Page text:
Plant seeds in individual small pots cover lightly about 1/2 inch (1.27cm) of soil is usually sufficient. Use a good well draining potting mix. small 3 inch (7.6 cm) pots are sufficient to begin the growing process. Place in a slightly warm light area keep temperatures between 70-75 F during daylight hours cooler at night. Do not place in warmer areas it can stunt germination. A warm window is usually enough for these plants. Keep lightly moist. Germination can be erratic. Some seeds will develop in about a month others can take up to 18 months to develop. Grow plants on transplanting to larger pots as needed until about 6-8 inches (15.2-20.3 cm) tall before planting out after frost has past. Ensure that plants are hardened off before placing outside in full sun. For more details see our Growing Trees from Seeds article.

Location and Care of Japanese Dogwood (Cornus kousa).
Location can depend on your zone. Its more to do with your light level than cold. Colder zones tend to be further north (unless you are on a tall mountain) and get less light so the trees need a full sun position. As zone warmth increases so does the light level so some shade can be tolerated, the further south you go the more shade it can tolerate, but it will always need some full sun.

Not really fussy about soil type but prefers a rich well drained soil with plenty of organic material. In all cases some organic material/soil fertility is required but will grow in almost any soil type as long as it is fairly well drained, will not tolerate waterlogged soils. However does not do as well in very highly alkaline soils such as chalk and limestone. Does flourish in acidic soils.
Water plants well when first transplanted at least for the first year until plants establish after that trees should not need extra water unless there is little rainfall for a long period. Trees are fairly drought tolerant which also makes they useful for being close to buildings and areas were water is more difficult. Does not make a good street tree due to its spreading nature.
Does best in open areas where it can spread and the true form of this tree is show at its most glorious. Choose the location carefully since trees don't like being transplanted after they are established due to spreading shallow root system. Young trees in their conical stage are more easily transplanted but once branches have begun to spread it is less likely to survive.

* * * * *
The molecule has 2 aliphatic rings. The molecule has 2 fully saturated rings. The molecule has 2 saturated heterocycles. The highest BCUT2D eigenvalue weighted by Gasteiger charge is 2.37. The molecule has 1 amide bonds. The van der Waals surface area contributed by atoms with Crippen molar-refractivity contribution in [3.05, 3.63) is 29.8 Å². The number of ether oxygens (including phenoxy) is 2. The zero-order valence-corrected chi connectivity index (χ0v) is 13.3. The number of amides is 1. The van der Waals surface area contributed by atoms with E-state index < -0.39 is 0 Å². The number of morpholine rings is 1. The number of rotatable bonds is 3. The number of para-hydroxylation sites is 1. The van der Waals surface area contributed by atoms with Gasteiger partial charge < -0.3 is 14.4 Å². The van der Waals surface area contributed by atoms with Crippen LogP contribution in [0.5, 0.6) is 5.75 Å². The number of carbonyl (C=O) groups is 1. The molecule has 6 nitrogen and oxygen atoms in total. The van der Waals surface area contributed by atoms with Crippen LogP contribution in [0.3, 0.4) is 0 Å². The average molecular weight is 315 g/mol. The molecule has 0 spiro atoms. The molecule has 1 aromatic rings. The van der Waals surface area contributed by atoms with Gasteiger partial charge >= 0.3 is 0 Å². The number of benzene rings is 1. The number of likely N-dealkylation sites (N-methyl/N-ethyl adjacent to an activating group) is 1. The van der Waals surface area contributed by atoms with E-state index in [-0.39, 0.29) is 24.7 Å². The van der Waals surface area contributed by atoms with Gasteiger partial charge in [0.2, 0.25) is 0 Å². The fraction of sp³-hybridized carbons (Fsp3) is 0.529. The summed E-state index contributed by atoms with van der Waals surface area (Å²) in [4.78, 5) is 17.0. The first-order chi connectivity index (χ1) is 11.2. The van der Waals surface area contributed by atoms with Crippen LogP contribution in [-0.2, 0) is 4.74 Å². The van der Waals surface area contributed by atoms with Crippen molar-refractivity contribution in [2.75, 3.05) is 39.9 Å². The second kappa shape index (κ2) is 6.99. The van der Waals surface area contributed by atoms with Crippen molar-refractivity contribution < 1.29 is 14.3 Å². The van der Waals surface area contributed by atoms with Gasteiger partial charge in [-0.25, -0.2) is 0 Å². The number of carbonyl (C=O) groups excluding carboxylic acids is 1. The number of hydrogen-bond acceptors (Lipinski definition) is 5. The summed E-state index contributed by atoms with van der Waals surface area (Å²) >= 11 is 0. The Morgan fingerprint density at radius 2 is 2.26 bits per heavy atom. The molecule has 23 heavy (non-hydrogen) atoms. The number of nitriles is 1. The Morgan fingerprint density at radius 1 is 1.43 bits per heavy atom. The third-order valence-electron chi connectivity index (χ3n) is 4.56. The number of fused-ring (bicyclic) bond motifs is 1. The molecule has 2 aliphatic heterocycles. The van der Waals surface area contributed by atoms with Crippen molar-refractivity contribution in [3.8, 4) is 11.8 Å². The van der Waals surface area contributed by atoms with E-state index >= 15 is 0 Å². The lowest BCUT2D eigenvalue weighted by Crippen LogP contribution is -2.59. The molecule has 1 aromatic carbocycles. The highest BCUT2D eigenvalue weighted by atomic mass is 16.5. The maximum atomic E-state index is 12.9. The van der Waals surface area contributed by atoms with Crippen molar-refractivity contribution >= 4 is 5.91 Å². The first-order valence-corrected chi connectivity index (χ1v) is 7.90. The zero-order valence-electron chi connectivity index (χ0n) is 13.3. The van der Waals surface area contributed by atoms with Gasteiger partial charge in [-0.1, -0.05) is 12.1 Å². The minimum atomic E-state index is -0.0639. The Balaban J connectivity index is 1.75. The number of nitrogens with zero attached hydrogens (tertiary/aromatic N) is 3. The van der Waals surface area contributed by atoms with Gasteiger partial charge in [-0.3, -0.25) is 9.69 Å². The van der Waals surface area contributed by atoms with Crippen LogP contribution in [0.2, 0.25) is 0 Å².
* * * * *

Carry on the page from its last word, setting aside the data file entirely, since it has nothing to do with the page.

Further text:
Trees grow rapidly in their young life but slow down and grow much more slowly as they age only about 12 inches (30.48 cm) per year Plants usually take 5 years to flower from seed.
Once established Kousa dogwoods take very little maintenance and care.
The plant is fairly resistant to honey fungus and so can be grown in land where these fungi have killed other trees.

Pruning Japanese Dogwood (Cornus kousa).
These trees usually don't need much in the way of pruning their ability to produce branches on wide flat plains to catch every inch of sunlight ensures that few small inner branches sprout once the trees have matured. Only on rare occasions will branches need to be removed. The most common reason to remove branches is that they drop too low over a lawn and there is no access beneath the tree. Even then its is suggested that other means be found rather than pruning which can destroy the beautiful shape the plants create.
If so desired trees can be heavily pruned into shape. Lollypop style is fairly popular in some landscape designs of office buildings, trees seem to tolerate it well.

Pollinator and Wildlife with Japanese Dogwood (Cornus kousa).
The bees and other pollinators love the flowers even humming birds on occasion. Almost all wildlife loves the fruit. For us the wild turkeys come and jump up in the trees to remove as many fruits as possible and clean up anything on the ground. However they have to beat the squirrels to the crop. These critters will systematically remove every single fruit from every Kousa tree they can find, stuffing themselves on the fruit flesh and storing the seeds for winter dining. If you are intending to harvest fruit make sure you get there before the critters beat you to it.

Harvesting of Japanese Dogwood (Cornus kousa).
Fruits can be harvested directly from the tree as soon as they turn fully read and soft. It is recommended that gloves be worn as ripe fruit can squash when picked. Also ripe fruit tends to attract insects such as hornets and its too easy to pick a fruit with a hornet on it and get stung. (been there done that).

Culinary Uses of Japanese Dogwood (Cornus kousa).
While some people consider the fruits inedible they are not and ripe fruit is truly delicious both fresh and cooked. the skin of the fruit is tough and gritty but the inner golden flesh is sweet and delicious. Fruits can be eaten directly from the tree - just spit out the large seeds - or the pulp can be extracted in the kitchen. Some suggest they taste like persimmons others more like sherbet and banana.
Fruits can also be processed into jams, jellies added to deserts or any other use you would have for fruit. Kousa ice cream is delightful.

Medical uses of Japanese Dogwood (Cornus kousa).
None know at present time.

Other uses of Japanese Dogwood (Cornus kousa).
Wood is very hard and heavy and used for making mallets and other tools and utensils.